An estimated $345 billion, according to a March 2017 report by PwC, which would make it the largest industry in the formal economy.
The majority of the work is being undertaken by women.
But don’t expect to get financially rewarded for it.
Such caring responsibilities, as well as the gender pay gap and other factors are contributing to a significant divide between the superannuation savings of women and men.
We are retiring with around half as much (53%) superannuation as men, according to new research today from think tank Per Capita and the Australian Services Union.
It’s not hard to see why.
The national pay gap, currently at 16% according to the lastest ABS data, is only the start of the problem.
Across some industries, women working full time are earning as much as 31% less than their male counterparts (in financial and insurance services, for example). Women are not hitting well-paid and senior executive positions anywhere close to the rate of men, and women also continue to account for the good majority of the part time work force (with one in two employed women working part time, compared with one in five men).
That’s all before we get to the motherhood penalty.
The superannuation system is not set up to account for career breaks for caring purposes, despite the fact such caring is a necessary function of our overall economy — worth hundreds of billions of dollars every year.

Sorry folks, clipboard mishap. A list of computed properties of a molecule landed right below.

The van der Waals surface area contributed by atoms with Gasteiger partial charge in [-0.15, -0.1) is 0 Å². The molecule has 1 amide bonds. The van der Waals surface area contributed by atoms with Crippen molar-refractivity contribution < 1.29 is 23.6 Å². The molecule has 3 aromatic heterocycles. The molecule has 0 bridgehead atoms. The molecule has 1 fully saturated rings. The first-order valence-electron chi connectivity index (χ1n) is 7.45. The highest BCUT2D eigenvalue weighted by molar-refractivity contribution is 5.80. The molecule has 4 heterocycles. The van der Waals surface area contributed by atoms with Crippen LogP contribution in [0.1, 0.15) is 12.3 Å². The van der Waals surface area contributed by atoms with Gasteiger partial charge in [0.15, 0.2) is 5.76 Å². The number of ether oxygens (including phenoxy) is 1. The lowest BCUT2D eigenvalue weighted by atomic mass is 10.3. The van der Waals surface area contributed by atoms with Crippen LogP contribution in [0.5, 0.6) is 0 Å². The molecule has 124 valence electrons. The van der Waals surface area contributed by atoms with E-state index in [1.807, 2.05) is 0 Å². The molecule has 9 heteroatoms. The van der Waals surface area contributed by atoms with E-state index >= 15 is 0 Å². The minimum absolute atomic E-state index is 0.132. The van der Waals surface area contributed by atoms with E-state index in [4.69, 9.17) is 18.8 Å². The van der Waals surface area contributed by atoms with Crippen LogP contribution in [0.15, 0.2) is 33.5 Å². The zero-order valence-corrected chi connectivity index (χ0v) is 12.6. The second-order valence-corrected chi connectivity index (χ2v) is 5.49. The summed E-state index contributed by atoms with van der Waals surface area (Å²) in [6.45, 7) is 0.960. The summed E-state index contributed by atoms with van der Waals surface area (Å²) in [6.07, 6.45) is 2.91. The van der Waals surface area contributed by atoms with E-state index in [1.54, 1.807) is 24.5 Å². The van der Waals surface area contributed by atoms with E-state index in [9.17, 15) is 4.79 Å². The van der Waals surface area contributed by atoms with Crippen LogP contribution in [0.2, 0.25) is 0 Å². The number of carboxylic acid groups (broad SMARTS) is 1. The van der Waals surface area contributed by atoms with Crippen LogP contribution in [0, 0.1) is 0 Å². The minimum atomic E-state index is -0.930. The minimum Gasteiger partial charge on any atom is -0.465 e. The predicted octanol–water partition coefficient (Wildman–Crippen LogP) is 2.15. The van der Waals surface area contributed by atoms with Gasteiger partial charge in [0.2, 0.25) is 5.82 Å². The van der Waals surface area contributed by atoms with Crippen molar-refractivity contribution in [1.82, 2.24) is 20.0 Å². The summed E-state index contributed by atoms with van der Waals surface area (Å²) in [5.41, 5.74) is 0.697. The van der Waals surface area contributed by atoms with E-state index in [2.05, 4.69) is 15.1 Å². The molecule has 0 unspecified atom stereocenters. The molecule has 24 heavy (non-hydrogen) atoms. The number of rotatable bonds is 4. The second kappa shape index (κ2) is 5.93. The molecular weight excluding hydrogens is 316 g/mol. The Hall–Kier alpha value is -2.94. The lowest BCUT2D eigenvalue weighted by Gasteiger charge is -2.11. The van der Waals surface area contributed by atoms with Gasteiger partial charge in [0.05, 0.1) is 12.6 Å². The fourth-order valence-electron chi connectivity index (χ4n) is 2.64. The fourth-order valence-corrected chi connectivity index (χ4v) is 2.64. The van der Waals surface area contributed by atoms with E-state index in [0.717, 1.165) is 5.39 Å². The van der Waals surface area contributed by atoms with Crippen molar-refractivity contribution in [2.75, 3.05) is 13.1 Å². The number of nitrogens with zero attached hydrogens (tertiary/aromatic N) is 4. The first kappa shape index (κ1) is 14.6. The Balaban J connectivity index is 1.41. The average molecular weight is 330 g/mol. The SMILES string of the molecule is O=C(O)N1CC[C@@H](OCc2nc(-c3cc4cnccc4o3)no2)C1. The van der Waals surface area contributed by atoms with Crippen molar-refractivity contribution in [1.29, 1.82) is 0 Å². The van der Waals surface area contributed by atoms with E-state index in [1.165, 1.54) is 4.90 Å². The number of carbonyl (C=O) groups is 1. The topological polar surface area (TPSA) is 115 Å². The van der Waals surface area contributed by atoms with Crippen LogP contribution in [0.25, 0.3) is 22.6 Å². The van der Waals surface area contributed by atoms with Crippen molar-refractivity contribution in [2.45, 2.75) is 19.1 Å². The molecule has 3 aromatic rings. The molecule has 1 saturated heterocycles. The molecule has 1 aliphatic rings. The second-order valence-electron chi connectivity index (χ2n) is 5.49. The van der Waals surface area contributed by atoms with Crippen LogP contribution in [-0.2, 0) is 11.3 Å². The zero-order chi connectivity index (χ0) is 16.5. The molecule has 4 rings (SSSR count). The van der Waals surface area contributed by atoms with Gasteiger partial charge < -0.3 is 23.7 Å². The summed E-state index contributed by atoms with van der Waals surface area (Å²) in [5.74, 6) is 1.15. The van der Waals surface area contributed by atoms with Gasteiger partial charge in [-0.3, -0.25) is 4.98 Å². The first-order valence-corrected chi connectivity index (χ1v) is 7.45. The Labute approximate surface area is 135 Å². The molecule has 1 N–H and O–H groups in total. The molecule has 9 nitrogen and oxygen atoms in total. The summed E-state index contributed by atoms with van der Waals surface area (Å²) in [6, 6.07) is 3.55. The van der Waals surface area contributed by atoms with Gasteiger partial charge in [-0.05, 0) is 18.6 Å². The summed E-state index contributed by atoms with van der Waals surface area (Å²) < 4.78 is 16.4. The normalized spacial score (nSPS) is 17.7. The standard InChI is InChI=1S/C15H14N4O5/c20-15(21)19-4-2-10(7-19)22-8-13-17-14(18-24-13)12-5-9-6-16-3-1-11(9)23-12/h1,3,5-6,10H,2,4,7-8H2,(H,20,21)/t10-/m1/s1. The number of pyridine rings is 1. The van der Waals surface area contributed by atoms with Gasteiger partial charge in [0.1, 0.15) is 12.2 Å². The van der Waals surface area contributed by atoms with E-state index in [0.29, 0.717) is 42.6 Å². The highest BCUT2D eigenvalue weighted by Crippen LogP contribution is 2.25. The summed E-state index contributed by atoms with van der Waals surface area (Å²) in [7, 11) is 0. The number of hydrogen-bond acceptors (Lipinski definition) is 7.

One of the lead Per Capita researchers, David Hetherington says motherhood and fatherhood are stretching the gap in different ways: Mothers face substantial pay gaps and superannuation penalties compared to women without children. Fathers see the opposite occurring, earning more pay, more bonuses and more superannuation compared to men who aren’t fathers.
The superannuation system was built for people with careers that follow a straight trajectory, who continue working until retirement and can clearly track and predict their accumulated savings.
That’s simply not a reality for most women.
The study is one of the biggest on the superannuation gap we’ve seen on Women’s Agenda, with more than 4000 workers surveyed, along with extensive analysis of the causes of the gender gap.
The researching parties also make a number of recommendations, including tracking all super balances to identify where intervention is necessary, with ‘accumulation pathways’ offered to those falling behind — such as tax relief, government top-ups, and a Family Tax Benefit B super component.
The report then goes on to offer more systemic recommendations, including offering super paid on top of all carer payments, suspension of super fund fees during parental leave, and reducing the debilitatingly high effective marginal tax rates some women face.
They also recommend granting more power to, and fully re-establishing the Office for the Status of Women.
Now that would be a very good start.